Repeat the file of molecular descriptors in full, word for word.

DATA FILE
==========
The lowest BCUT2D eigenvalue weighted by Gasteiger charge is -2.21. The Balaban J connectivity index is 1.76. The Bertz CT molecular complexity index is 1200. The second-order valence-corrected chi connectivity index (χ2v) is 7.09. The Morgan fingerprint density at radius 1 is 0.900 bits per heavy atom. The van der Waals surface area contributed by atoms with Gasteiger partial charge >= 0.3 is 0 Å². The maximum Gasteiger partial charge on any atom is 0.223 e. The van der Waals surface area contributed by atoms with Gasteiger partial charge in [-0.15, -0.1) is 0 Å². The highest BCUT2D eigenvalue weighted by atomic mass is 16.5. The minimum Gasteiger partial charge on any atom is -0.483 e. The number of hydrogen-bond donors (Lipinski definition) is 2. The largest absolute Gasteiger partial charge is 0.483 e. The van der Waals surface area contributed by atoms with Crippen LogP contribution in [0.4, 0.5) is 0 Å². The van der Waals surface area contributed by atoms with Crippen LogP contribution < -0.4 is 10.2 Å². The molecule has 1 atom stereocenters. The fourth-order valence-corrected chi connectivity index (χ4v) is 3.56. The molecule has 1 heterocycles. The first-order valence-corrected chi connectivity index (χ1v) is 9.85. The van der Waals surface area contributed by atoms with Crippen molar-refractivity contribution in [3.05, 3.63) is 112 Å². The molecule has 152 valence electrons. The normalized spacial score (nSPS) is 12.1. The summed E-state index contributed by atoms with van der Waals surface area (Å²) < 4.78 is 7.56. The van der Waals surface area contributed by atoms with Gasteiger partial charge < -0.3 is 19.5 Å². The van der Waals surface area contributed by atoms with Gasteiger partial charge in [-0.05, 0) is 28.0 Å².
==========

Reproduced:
The lowest BCUT2D eigenvalue weighted by Gasteiger charge is -2.21. The Balaban J connectivity index is 1.76. The Bertz CT molecular complexity index is 1200. The second-order valence-corrected chi connectivity index (χ2v) is 7.09. The Morgan fingerprint density at radius 1 is 0.900 bits per heavy atom. The van der Waals surface area contributed by atoms with Gasteiger partial charge >= 0.3 is 0 Å². The maximum Gasteiger partial charge on any atom is 0.223 e. The van der Waals surface area contributed by atoms with Gasteiger partial charge in [-0.15, -0.1) is 0 Å². The highest BCUT2D eigenvalue weighted by atomic mass is 16.5. The minimum Gasteiger partial charge on any atom is -0.483 e. The number of hydrogen-bond donors (Lipinski definition) is 2. The largest absolute Gasteiger partial charge is 0.483 e. The van der Waals surface area contributed by atoms with Crippen LogP contribution in [0.4, 0.5) is 0 Å². The van der Waals surface area contributed by atoms with Crippen LogP contribution < -0.4 is 10.2 Å². The molecule has 1 atom stereocenters. The fourth-order valence-corrected chi connectivity index (χ4v) is 3.56. The molecule has 1 heterocycles. The first-order valence-corrected chi connectivity index (χ1v) is 9.85. The van der Waals surface area contributed by atoms with Crippen molar-refractivity contribution in [3.05, 3.63) is 112 Å². The molecule has 152 valence electrons. The normalized spacial score (nSPS) is 12.1. The summed E-state index contributed by atoms with van der Waals surface area (Å²) < 4.78 is 7.56. The van der Waals surface area contributed by atoms with Gasteiger partial charge < -0.3 is 19.5 Å². The van der Waals surface area contributed by atoms with Gasteiger partial charge in [-0.05, 0) is 28.0 Å².